Should Dental Graduates Be 'Shackled' To The NHS? - Consultation Launched

Should Dental Graduates Be ’Shackled’ To The NHS? - Consultation Launched

Shortly after the announcement of a General Election, the Department of Health & Social Care launched a ’Consultation’ to examine ’whether newly qualified dentists should commit to delivering a minimum amount of NHS work after graduating or repay some training fees’.

The proposal is part of a government and NHS plan to recover dentistry and boost the dental workforce through 40% training expansion.

Training an individual dentist can ’cost up to around £300,000, of which costs in the region of £200,000 are not repayable by the student’ the consultation notes.

However, ’a growing proportion of dentists are opting to go straight into private practice or are choosing to deliver little to no NHS work shortly after completing postgraduate dental foundation training’.

Of more than 35,000 dentists registered with the General Dental Council in England, just over 24,000 delivered some NHS care in England in 2022/23. There is no data to quantify how many days / hours dentists work for the NHS - only activity is measured in terms of UDAs.

The figures suggest that nearly one-third of registered dentists are not contributing to NHS dentistry and may be working solely in private practice.

Under its consultation, which will run for eight weeks, the government is asking whether newly qualified dentists should commit to delivering a minimum amount of NHS dental care for a minimum number of years after graduating, and whether they should repay some of the public funding invested in their training if they do not.

Health Secretary Victoria Atkins MP said “Taxpayers make a significant investment in training dentists, so it is only right to expect dental graduates to work in the NHS once they’ve completed their training.”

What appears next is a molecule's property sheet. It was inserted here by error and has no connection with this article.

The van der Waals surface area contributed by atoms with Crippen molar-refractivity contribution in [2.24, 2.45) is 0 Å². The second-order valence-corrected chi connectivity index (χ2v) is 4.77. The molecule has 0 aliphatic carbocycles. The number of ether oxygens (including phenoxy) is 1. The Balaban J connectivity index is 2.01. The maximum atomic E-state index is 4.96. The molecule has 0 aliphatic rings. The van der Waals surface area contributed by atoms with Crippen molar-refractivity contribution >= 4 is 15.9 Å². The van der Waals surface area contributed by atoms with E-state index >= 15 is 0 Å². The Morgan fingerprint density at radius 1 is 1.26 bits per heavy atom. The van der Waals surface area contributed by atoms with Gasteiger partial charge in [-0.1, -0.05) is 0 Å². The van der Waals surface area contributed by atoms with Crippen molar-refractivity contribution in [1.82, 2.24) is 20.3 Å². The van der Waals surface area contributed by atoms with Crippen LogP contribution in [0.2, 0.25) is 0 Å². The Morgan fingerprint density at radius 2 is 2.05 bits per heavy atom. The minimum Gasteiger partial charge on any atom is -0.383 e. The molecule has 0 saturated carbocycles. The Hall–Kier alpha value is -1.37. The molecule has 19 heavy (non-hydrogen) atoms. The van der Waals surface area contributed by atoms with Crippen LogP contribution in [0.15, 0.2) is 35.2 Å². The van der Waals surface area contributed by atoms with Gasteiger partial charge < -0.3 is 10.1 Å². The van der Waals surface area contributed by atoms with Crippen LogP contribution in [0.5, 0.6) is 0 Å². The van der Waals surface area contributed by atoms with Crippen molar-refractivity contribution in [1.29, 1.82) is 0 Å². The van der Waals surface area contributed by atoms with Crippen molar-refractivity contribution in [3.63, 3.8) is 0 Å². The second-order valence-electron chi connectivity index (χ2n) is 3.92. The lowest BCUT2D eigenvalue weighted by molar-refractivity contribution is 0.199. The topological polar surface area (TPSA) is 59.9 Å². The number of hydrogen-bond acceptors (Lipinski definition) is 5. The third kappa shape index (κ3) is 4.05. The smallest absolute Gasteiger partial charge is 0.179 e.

The consultation launch document states ’The government believes working in the NHS will give dental graduates the best start to their careers, by giving them the broadest range of experience, great support from strong teams of dental professionals and the most comprehensive training.

Experience in NHS dentistry helps to produce well-rounded clinicians who can work alongside different professions and deliver high quality and safe patient care, and can be supplemented by additional work in private dentistry. The government believes this balance is better for our skilled dental workforce and better for the patients they treat.’

Commenting on the Consultation’s proposals, Eddie Crouch, Chair of the BDA observed that “Almost all UK graduates start their careers working in the NHS, meaning any gains in access would be negligible.

And in a scathing attack on the proposal’s central theme Mr Crouch said “Government plans to shackle graduates to a service facing collapse. It should be asking why experienced colleagues are walking away.”

There is currently no requirement for dentists to work in the NHS following the completion of their training. 

In contrast, a graduate medic in the UK must undertake a minimum of one year of foundation training to register as a doctor, followed by an additional year of foundation training and at least three years of general practice specialty training to become a GP.

Should Dental Graduates Be ’Shackled’ To The NHS? - Consultation Launched

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